Suph - (Deut. 1:1, R.V.; marg., "some ancient versions have the Red Sea," as in the A.V.). Some identify it with Suphah (Num. 21:14, marg., A.V.) as probably the name of a place. Others identify it with es-Sufah = Maaleh-acrabbim (Josh. 15:3), and others again with Zuph (1 Sam. 9:5). It is most probable, however, that, in accordance with the ancient versions, this word is to be regarded as simply an abbreviation of Yam-suph, i.e., the "Red Sea."
Suphah - (Num. 21:14, marg.; also R.V.), a place at the south-eastern corner of the Dead Sea, the Ghor es-Safieh. This name is found in an ode quoted from the "Book of the Wars of the Lord," probably a collection of odes commemorating the triumphs of God's people (comp. 21:14, 17, 18, 27-30).
Surety - one who becomes responsible for another. Christ is the surety of the better covenant (Heb. 7:22). In him we have the assurance that all its provisions will be fully and faithfully carried out. Solomon warns against incautiously becoming security for another (Prov. 6:1-5; 11:15; 17:18; 20:16).
Swallow - (1.) Heb. sis (Isa. 38:14; Jer. 8:7), the Arabic for the swift, which "is a regular migrant, returning in myriads every spring, and so suddenly that while one day not a swift can be seen in the country, on the next they have overspread the whole land, and fill the air with their shrill cry." The swift (cypselus) is ordinarily classed with the swallow, which it resembles in its flight, habits, and migration.
(2.) Heb. deror, i.e., "the bird of freedom" (Ps. 84:3; Prov. 26:2), properly rendered swallow, distinguished for its swiftness of flight, its love of freedom, and the impossibility of retaining it in captivity. In Isa. 38:14 and Jer. 8:7 the word thus rendered ('augr) properly means "crane" (as in the R.V.).
Swelling - of Jordan (Jer. 12:5), literally the "pride" of Jordan (as in R.V.), i.e., the luxuriant thickets of tamarisks, poplars, reeds, etc., which were the lair of lions and other beasts of prey. The reference is not to the overflowing of the river banks. (Comp. 49:19; 50:44; Zech. 11:3).
Swine - (Heb. hazir), regarded as the most unclean and the most abhorred of all animals (Lev. 11:7; Isa. 65:4; 66:3, 17; Luke 15:15, 16). A herd of swine were drowned in the Sea of Galilee (Luke 8:32, 33). Spoken of figuratively in Matt. 7:6 (see Prov. 11:22). It is frequently mentioned as a wild animal, and is evidently the wild boar (Arab. khanzir), which is common among the marshes of the Jordan valley (Ps. 80:13).
It is a symbol of divine chastisement (Deut. 32:25; Ps. 7:12; 78:62), and of a slanderous tongue (Ps. 57:4; 64:3; Prov. 12:18). The word of God is likened also to a sword (Heb. 4:12; Eph. 6:17; Rev. 1:16). Gideon's watchword was, "The sword of the Lord" (Judg. 7:20).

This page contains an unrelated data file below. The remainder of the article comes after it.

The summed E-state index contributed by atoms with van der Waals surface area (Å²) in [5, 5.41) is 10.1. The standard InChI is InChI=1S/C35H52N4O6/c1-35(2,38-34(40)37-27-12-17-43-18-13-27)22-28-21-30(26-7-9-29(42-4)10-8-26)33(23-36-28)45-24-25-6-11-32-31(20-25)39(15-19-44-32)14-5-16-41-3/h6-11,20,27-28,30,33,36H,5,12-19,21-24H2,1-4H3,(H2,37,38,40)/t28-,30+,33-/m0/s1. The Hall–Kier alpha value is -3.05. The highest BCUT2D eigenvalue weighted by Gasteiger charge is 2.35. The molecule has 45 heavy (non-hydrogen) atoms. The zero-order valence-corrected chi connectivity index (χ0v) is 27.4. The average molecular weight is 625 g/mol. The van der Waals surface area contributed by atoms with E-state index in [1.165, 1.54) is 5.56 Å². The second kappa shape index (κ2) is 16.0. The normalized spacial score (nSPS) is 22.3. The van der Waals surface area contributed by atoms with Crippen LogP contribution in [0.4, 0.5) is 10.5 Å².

Sycamine tree - mentioned only in Luke 17:6. It is rendered by Luther "mulberry tree" (q.v.), which is most probably the correct rendering. It is found of two species, the black mulberry (Morus nigra) and the white mulberry (Mourea), which are common in Palestine. The silk-worm feeds on their leaves. The rearing of them is one of the chief industries of the peasantry of Lebanon and of other parts of the land. It is of the order of the fig-tree. Some contend, however, that this name denotes the sycamore-fig of Luke 19:4.
Sycamore - more properly sycomore (Heb. shikmoth and shikmim, Gr. sycomoros), a tree which in its general character resembles the fig-tree, while its leaves resemble those of the mulberry; hence it is called the fig-mulberry (Ficus sycomorus). At Jericho, Zacchaeus climbed a sycomore-tree to see Jesus as he passed by (Luke 19:4). This tree was easily destroyed by frost (Ps. 78:47), and therefore it is found mostly in the "vale" (1 Kings 10:27; 2 Chr. 1:15: in both passages the R.V. has properly "lowland"), i.e., the "low country," the shephelah, where the climate is mild. Amos (7:14) refers to its fruit, which is of an inferior character; so also probably Jeremiah (24:2). It is to be distinguished from our sycamore (the Acer pseudo-platanus), which is a species of maple often called a plane-tree.
Sychar - liar or drunkard (see Isa. 28:1, 7), has been from the time of the Crusaders usually identified with Sychem or Shechem (John 4:5). It has now, however, as the result of recent explorations, been identified with 'Askar, a small Samaritan town on the southern base of Ebal, about a mile to the north of Jacob's well.
Syene - opening (Ezek. 29:10; 30:6), a town of Egypt, on the borders of Ethiopia, now called Assouan, on the right bank of the Nile, notable for its quarries of beautiful red granite called "syenite." It was the frontier town of Egypt in the south, as Migdol was in the north-east.
Synagogue - (Gr. sunagoge, i.e., "an assembly"), found only once in the Authorized Version of Ps. 74:8, where the margin of Revised Version has "places of assembly," which is probably correct; for while the origin of synagogues is unknown, it may well be supposed that buildings or tents for the accommodation of worshippers may have existed in the land from an early time, and thus the system of synagogues would be gradually developed.